Study of Those Arrested Finds Less Cocaine, More Marijuana
In a fascinating picture of the drug trends across the nation, US News reported on a study from the Drug Abuse Monitoring Annual Report put out by the Department of Justice. The information shows how trends in drug abuse change over the years 2007 to 2011.
This snapshot is trusted over other types of data gathering because it is based on both interviews from those arrested and actual tests done to determine which substances they currently have in their systems. It shows that marijuana is by far the most commonly abused drug and that cocaine use has fallen over the same years that marijuana use has risen.
Sacramento, CA showed the highest use at 56% of those arrested testing positive for marijuana. This may be significant because of the legalization in California, but it isn’t dramatically different from the 50% levels seen in New York. Overall, of those arrested, 60% test positive for one or more illegal substances.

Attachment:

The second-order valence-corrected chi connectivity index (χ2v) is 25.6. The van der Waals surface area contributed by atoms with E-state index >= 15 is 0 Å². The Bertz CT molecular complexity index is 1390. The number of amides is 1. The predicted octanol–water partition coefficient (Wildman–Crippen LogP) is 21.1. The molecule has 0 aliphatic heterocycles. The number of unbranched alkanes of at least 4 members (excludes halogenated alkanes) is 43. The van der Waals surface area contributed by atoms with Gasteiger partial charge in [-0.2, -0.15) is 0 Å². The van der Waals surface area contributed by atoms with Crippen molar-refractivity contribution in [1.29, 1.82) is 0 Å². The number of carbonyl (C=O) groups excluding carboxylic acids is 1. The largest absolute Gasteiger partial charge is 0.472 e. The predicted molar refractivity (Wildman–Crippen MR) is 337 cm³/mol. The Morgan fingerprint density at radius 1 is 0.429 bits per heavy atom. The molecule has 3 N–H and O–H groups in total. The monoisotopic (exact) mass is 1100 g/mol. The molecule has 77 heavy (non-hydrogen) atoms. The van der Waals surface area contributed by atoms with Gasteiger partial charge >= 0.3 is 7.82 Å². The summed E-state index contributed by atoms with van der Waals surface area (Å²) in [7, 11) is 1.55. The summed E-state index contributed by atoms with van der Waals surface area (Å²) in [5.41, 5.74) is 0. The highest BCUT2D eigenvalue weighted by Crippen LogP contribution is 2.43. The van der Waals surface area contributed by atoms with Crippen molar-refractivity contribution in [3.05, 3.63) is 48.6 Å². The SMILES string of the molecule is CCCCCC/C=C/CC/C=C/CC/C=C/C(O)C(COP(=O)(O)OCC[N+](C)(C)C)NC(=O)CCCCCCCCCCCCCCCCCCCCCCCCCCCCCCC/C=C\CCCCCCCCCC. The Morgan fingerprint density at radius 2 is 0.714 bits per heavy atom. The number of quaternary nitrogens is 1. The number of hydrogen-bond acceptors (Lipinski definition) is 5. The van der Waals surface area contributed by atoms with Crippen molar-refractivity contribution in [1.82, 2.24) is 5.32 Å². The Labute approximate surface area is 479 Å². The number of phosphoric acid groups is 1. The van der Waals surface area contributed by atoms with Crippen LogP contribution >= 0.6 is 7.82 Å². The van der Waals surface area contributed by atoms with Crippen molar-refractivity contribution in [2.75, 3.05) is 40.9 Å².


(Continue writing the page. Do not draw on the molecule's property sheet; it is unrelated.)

There is some question as to whether the marijuana usage levels may be reflecting how long the drug is detectable in the human body – weeks or months for regular users – as compared to cocaine, which clears rather quickly (days). However, even with this in mind, comparing positive tests year over year for a specific drug will still indicate a change for that substance.
Cocaine, at a national average of about 25% of those arrested is the second most commonly abused substance in this population, with methamphetamine spiking higher in some cities, but not nationwide.
The drugs tested for this report were: marijuana, cocaine, opiates, amphetamines/methamphetamine, Darvon, PCP, benzodiazepines, methadone, and barbiturates. Interestingly, alcohol was not part of the survey and would likely have swamped the data.